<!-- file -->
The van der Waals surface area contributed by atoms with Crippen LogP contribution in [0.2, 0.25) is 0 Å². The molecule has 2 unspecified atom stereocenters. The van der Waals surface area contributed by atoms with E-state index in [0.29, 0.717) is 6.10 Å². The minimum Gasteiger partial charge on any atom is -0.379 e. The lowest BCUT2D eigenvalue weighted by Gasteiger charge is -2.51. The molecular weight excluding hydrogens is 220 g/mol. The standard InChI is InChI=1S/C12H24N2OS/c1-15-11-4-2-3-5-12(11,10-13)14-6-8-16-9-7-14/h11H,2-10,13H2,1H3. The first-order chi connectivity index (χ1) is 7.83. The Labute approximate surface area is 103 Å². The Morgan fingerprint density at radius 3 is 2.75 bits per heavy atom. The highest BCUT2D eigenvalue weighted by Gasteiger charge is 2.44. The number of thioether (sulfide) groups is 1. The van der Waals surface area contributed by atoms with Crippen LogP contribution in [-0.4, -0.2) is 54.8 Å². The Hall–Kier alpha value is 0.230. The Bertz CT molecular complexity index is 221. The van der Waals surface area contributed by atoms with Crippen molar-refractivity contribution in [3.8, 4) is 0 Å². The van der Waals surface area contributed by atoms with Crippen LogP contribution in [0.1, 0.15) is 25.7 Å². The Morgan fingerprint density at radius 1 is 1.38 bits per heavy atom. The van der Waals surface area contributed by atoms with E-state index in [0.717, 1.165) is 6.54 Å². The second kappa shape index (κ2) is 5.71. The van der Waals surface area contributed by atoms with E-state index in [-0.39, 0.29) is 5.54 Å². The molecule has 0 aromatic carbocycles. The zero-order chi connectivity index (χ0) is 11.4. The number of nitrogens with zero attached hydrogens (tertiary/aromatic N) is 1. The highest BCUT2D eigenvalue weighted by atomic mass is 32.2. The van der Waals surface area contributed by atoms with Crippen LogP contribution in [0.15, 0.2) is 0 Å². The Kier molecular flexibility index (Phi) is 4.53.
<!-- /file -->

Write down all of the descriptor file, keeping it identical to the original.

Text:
The van der Waals surface area contributed by atoms with Crippen LogP contribution in [0.2, 0.25) is 0 Å². The molecule has 2 unspecified atom stereocenters. The van der Waals surface area contributed by atoms with E-state index in [0.29, 0.717) is 6.10 Å². The minimum Gasteiger partial charge on any atom is -0.379 e. The lowest BCUT2D eigenvalue weighted by Gasteiger charge is -2.51. The molecular weight excluding hydrogens is 220 g/mol. The standard InChI is InChI=1S/C12H24N2OS/c1-15-11-4-2-3-5-12(11,10-13)14-6-8-16-9-7-14/h11H,2-10,13H2,1H3. The first-order chi connectivity index (χ1) is 7.83. The Labute approximate surface area is 103 Å². The Morgan fingerprint density at radius 3 is 2.75 bits per heavy atom. The highest BCUT2D eigenvalue weighted by Gasteiger charge is 2.44. The number of thioether (sulfide) groups is 1. The van der Waals surface area contributed by atoms with Crippen LogP contribution in [-0.4, -0.2) is 54.8 Å². The Hall–Kier alpha value is 0.230. The Bertz CT molecular complexity index is 221. The van der Waals surface area contributed by atoms with Crippen molar-refractivity contribution in [3.8, 4) is 0 Å². The van der Waals surface area contributed by atoms with Crippen LogP contribution in [0.1, 0.15) is 25.7 Å². The Morgan fingerprint density at radius 1 is 1.38 bits per heavy atom. The van der Waals surface area contributed by atoms with E-state index in [0.717, 1.165) is 6.54 Å². The second kappa shape index (κ2) is 5.71. The van der Waals surface area contributed by atoms with E-state index in [-0.39, 0.29) is 5.54 Å². The molecule has 0 aromatic carbocycles. The zero-order chi connectivity index (χ0) is 11.4. The number of nitrogens with zero attached hydrogens (tertiary/aromatic N) is 1. The highest BCUT2D eigenvalue weighted by atomic mass is 32.2. The van der Waals surface area contributed by atoms with Crippen LogP contribution in [0.15, 0.2) is 0 Å². The Kier molecular flexibility index (Phi) is 4.53.